He says there were two reasons: CDOs (collateralized debt obligations) and subprime mortgages.
“I got up and bolted from the firm because I knew it was going to blow up, and I didn’t want to be around the Titanic when it sank,” Kamal says.
Prior to that, he had been working with the mortgage market, and was involved in more conservative mortgages backed by the US government. But those two businesses, CDOs and subprime mortgages terrified him.
At that time, when he got himself out of that business, he thought the problem was with just one Swiss bank. He wasn’t aware that the problem was pervasive within the entire financial industry.
It took him a couple more years to figure out that everybody was on this boat, and that the health of the entire financial system hinged on this tenuous belief that housing prices in America would go up forever.
“And nothing goes up forever. Just because it [housing] has almost always gone up in the past–and I’m not a believer in historical business–doesn’t mean it will continue in the future. But somehow everyone in the financial universe has bought into this fantasy,” he shares.
By the time 2008 hit, and most of the financial institutions imploded, Kamal had already gotten out, relatively unscathed.
He did experience his first loss, after a 103-month winning streak, but he had returns of 16%, a stellar success considering the situation at that time.
“It’s a testament, more than anything, to my strategy and the method I spent seven years trying to figure out,” Kamal says.
And Kamal says he thinks the risks for the financial industry are greater today than they were back in 2008. Because financial institutions have grown exponentially over the last decade, their books may be hit twice as hard, if not more.
“The larger the number of assets you have on your books, the more risk you’re carrying,” he says.
As for the housing market, Kamal says, “I don’t expect a housing crash… However I do think, the best days of housing [from the pandemic boom] locally are behind us. And the gains, if at all, going forward are going to be far smaller than what they have in the last 2 to 3 years.”
He thinks that the housing market has already reached its peak, but there are no clear signs of a housing crash or of a financial crisis caused by a housing crash.
“Back in ‘08, literally everything was based off of the housing market, from CDOs to subprime mortgages to just the way the lending business worked back then,” Kamal says. “Right now, yes, housing has done well. But it hasn’t done as well as it has done in the six years leading up to the crisis, to give you an idea.”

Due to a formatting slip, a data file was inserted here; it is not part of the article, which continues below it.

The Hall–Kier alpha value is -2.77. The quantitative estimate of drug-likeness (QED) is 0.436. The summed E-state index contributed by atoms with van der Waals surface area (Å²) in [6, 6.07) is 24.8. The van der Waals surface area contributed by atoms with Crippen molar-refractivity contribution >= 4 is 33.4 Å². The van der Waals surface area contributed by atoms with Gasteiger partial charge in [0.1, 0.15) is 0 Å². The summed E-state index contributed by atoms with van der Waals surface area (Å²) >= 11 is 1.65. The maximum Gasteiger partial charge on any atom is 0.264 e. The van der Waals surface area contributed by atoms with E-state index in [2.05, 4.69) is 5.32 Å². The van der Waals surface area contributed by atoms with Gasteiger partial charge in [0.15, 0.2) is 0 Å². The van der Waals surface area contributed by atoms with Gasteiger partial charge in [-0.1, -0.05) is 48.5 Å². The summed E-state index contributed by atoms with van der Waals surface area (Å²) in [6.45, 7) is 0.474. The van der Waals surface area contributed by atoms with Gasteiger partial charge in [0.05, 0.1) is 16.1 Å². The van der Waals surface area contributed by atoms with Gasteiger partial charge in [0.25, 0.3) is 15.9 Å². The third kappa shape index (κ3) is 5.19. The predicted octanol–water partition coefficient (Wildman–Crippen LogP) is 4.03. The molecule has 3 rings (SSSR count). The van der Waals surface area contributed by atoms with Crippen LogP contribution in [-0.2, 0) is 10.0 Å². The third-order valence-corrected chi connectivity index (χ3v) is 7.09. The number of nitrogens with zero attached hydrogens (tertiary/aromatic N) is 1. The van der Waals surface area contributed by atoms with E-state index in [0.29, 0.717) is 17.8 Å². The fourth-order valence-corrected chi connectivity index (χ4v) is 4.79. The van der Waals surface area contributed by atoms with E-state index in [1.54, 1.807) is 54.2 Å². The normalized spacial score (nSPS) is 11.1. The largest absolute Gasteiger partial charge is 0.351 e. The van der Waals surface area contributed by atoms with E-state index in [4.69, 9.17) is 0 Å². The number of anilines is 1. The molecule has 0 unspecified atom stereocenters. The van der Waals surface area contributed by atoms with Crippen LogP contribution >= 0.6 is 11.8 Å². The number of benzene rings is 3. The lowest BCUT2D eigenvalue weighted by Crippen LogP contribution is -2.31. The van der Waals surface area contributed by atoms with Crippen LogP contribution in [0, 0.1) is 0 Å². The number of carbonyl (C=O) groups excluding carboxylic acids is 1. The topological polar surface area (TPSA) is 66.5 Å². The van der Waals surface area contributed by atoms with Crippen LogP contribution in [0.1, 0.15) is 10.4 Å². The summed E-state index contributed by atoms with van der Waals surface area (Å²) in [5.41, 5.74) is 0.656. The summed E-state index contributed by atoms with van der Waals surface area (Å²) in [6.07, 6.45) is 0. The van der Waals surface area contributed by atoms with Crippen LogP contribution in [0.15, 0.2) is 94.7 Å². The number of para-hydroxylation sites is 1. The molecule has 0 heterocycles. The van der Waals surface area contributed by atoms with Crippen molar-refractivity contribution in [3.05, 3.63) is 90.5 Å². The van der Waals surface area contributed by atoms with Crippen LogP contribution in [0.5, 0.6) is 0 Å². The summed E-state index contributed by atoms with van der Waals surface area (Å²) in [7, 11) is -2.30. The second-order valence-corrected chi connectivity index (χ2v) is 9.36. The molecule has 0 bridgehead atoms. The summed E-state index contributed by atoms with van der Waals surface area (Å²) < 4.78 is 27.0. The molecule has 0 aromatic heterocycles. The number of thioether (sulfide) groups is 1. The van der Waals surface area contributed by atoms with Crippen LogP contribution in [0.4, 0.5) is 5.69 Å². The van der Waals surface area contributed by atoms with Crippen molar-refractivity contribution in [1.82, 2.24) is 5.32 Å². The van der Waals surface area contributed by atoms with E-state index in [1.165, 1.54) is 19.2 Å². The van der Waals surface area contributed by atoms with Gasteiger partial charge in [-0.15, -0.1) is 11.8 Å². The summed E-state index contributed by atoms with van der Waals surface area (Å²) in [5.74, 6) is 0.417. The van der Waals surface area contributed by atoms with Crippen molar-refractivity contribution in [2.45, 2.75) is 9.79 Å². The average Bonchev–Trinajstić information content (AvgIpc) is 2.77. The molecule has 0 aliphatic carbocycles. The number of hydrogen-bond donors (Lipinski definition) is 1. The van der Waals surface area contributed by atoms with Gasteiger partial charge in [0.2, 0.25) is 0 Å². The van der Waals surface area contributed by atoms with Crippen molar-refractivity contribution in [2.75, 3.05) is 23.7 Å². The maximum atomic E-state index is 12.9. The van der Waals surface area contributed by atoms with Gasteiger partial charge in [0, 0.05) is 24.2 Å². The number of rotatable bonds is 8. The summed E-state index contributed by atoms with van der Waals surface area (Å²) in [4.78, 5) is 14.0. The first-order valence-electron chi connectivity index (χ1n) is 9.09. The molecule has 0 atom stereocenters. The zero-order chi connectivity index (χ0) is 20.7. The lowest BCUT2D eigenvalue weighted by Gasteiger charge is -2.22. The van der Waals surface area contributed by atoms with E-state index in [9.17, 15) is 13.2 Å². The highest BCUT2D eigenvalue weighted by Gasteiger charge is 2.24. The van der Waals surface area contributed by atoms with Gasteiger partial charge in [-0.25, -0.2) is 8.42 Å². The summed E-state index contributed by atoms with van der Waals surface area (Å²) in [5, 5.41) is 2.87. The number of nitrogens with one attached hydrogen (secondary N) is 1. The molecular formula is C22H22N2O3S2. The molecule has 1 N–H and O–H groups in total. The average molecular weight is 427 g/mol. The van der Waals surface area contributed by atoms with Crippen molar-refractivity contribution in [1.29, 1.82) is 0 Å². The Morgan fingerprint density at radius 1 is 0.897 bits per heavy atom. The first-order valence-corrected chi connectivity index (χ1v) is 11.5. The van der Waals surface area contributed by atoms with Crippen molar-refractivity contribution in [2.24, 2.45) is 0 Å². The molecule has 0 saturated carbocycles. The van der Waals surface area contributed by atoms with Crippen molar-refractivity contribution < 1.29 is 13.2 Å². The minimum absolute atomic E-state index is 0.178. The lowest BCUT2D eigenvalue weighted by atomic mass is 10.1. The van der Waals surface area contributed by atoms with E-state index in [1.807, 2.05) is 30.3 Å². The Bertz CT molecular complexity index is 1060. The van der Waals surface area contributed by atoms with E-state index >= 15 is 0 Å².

In the six-year period from 1994 to 2000, housing and median household income both grew by 30%. But from 2000 to 2006, the six years before the crisis, housing rose to 80% while income was left behind at 15%.
“The huge bifurcation between housing and income, that’s what caused the crisis. I mean, that’s what caused the bubble—because people couldn’t afford the homes, making the system more and more unbalanced,” Kamal explains. “That dichotomy is less severe today. Because incomes are actually going up these days.”
He also laments the fact that people “freak out” because their wages have gone up. “I mean, no one complains if you have asset inflation on stocks and bonds, but heaven forbid the common man has more money in his pocket. We must do something to slow the economy down.”
He sums up his opinions about the issue like this: “I think the system is still extremely risky, but I’m not worried from a housing crash standpoint.”
Making a Difference in Your Narrow Slice of the Pie
One of Kamal’s guiding principles is to combat unfairness.
During his time on Wall Street, he managed to fight the system by being a “shadow negotiator” for individuals against large corporations.
“To me, just like casinos take advantage of gamblers, large corporations take advantage of individuals. And the balance of power over the last 25 years has dramatically tilted away from individuals in favor of large corporations… Workers have far fewer rights today than they did 25 years ago,” Kamal says.
He helps anyone negotiate better terms with large corporations by sharing with them his methods for negotiation, and he has lots of stories about it that might come out in the second book he is planning to publish.
“It’s a very small way of making a difference, but I think this is something like what we were talking about when finding your own niche. This is something I can do better than most people. So I continue to use my negotiating skills to help out as many people as I can,” he shares.
What’s Next for Kamal?
Kamal says he is definitely in the book writing phase of his life now.
“I don’t think my brain is capable of doing much more at this stage of my life other than writing stories on paper, or telling stories verbally,” he admits.
He’s halfway through writing the second book, but he doesn’t know for sure yet if and when it will be published.
Right now, he is just enjoying the absolute freedom of waking up every morning and being able to do whatever he wants, and not being driven by anybody else’s clock.
DISCLAIMER: The people interviewed are well-trained experts and highly skilled in their areas of practice. They take many safety precautions prior to attempting the activities described. The activities or research discussed in these podcasts should not be attempted without qualified supervision and training with professionals.